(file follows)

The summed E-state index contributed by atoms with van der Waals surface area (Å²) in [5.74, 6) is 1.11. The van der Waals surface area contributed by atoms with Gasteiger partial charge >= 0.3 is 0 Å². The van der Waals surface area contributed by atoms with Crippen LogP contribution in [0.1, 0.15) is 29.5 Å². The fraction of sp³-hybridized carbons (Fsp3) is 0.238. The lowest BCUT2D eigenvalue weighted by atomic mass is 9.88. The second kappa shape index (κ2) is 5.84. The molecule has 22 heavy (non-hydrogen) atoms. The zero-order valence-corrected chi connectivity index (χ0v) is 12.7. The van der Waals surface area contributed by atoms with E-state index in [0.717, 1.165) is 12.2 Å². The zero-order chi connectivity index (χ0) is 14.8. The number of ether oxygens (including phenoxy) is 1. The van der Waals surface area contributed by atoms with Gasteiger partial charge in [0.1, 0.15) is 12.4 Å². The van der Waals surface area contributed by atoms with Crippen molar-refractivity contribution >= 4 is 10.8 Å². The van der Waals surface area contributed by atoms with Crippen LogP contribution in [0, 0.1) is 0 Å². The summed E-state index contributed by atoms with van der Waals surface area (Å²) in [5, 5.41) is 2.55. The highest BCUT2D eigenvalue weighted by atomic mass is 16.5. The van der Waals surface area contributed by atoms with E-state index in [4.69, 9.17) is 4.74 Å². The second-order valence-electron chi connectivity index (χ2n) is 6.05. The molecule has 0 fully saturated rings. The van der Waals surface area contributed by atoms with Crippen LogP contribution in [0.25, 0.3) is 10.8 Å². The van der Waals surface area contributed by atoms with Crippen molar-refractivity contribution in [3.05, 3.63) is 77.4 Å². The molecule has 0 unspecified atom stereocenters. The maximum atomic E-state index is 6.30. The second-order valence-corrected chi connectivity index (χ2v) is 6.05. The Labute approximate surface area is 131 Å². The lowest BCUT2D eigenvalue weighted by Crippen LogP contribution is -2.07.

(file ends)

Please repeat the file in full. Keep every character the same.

The summed E-state index contributed by atoms with van der Waals surface area (Å²) in [5.74, 6) is 1.11. The van der Waals surface area contributed by atoms with Gasteiger partial charge >= 0.3 is 0 Å². The van der Waals surface area contributed by atoms with Crippen LogP contribution in [0.1, 0.15) is 29.5 Å². The fraction of sp³-hybridized carbons (Fsp3) is 0.238. The lowest BCUT2D eigenvalue weighted by atomic mass is 9.88. The second kappa shape index (κ2) is 5.84. The molecule has 22 heavy (non-hydrogen) atoms. The zero-order valence-corrected chi connectivity index (χ0v) is 12.7. The van der Waals surface area contributed by atoms with E-state index in [0.717, 1.165) is 12.2 Å². The zero-order chi connectivity index (χ0) is 14.8. The number of ether oxygens (including phenoxy) is 1. The van der Waals surface area contributed by atoms with Gasteiger partial charge in [0.1, 0.15) is 12.4 Å². The van der Waals surface area contributed by atoms with Crippen molar-refractivity contribution >= 4 is 10.8 Å². The van der Waals surface area contributed by atoms with Crippen LogP contribution in [0, 0.1) is 0 Å². The summed E-state index contributed by atoms with van der Waals surface area (Å²) in [5, 5.41) is 2.55. The highest BCUT2D eigenvalue weighted by atomic mass is 16.5. The van der Waals surface area contributed by atoms with E-state index in [4.69, 9.17) is 4.74 Å². The second-order valence-electron chi connectivity index (χ2n) is 6.05. The molecule has 0 fully saturated rings. The van der Waals surface area contributed by atoms with Crippen LogP contribution in [0.25, 0.3) is 10.8 Å². The van der Waals surface area contributed by atoms with Crippen molar-refractivity contribution in [3.05, 3.63) is 77.4 Å². The molecule has 0 unspecified atom stereocenters. The maximum atomic E-state index is 6.30. The second-order valence-corrected chi connectivity index (χ2v) is 6.05. The Labute approximate surface area is 131 Å². The lowest BCUT2D eigenvalue weighted by Crippen LogP contribution is -2.07.